The air pollutant index (API) reading in Palembang, South Sumatra, is nearing the 1,000 mark. As of 10am local time on Thursday (Oct 1), the API stood at 829 in the Indonesian city.
"It's bad. It hurts our throat and contaminates our eyes. We can't see clearly," said 26-year-old English teacher Jaya.
"The smoke comes inside our house in the morning, afternoon and evening. When we sleep we can still smell the thick smoke. My friends are posting on social media asking for international help," he added.
The dense haze in the region is caused by illegal fires, which are set to clear vast tracts of land to make way for palm oil and pulp and paper plantations. Indonesia has failed to halt the practice despite years of pressure from its neighbours.
In Palembang, local residents said they are used to living with the haze which has since the 1980s become an annual occurrence.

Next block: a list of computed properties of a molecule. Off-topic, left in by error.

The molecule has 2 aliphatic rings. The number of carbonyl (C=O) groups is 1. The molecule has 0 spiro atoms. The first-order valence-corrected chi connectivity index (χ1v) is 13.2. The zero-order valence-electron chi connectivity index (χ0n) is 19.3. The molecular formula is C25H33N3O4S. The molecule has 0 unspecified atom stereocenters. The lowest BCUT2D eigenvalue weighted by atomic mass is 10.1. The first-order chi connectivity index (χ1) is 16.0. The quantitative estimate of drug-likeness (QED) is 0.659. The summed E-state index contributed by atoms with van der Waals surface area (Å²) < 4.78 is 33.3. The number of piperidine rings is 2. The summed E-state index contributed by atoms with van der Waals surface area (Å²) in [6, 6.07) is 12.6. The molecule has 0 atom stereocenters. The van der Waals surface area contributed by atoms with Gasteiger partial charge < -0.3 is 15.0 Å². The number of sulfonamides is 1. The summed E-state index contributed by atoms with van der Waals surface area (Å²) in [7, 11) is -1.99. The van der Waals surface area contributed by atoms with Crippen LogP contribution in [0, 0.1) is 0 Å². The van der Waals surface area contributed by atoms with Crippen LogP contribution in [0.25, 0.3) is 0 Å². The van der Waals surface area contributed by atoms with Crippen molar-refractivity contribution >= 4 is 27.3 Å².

"I'm used to it but of course it's still disturbing. It hurts our breathing and sight. I've lived here 56 years and it has been happening since the 1980s. This year is bad but 1997 was the worst," said Pa Benny, a local driver. "We want to find a safety zone but we are used to living here so we can't leave. It happens every year so we are used to it."
Malaysia and Singapore have also been badly affected by the haze this year, with schools in Malaysia closed for three days before re-opening on Thursday.
PSI levels in Singapore crossed the 300 mark for the first time in 2015 last week, forcing schools to suspend lessons. On Wednesday, Indonesia President Joko Widodo said it will take around "three years" to solve the haze problem.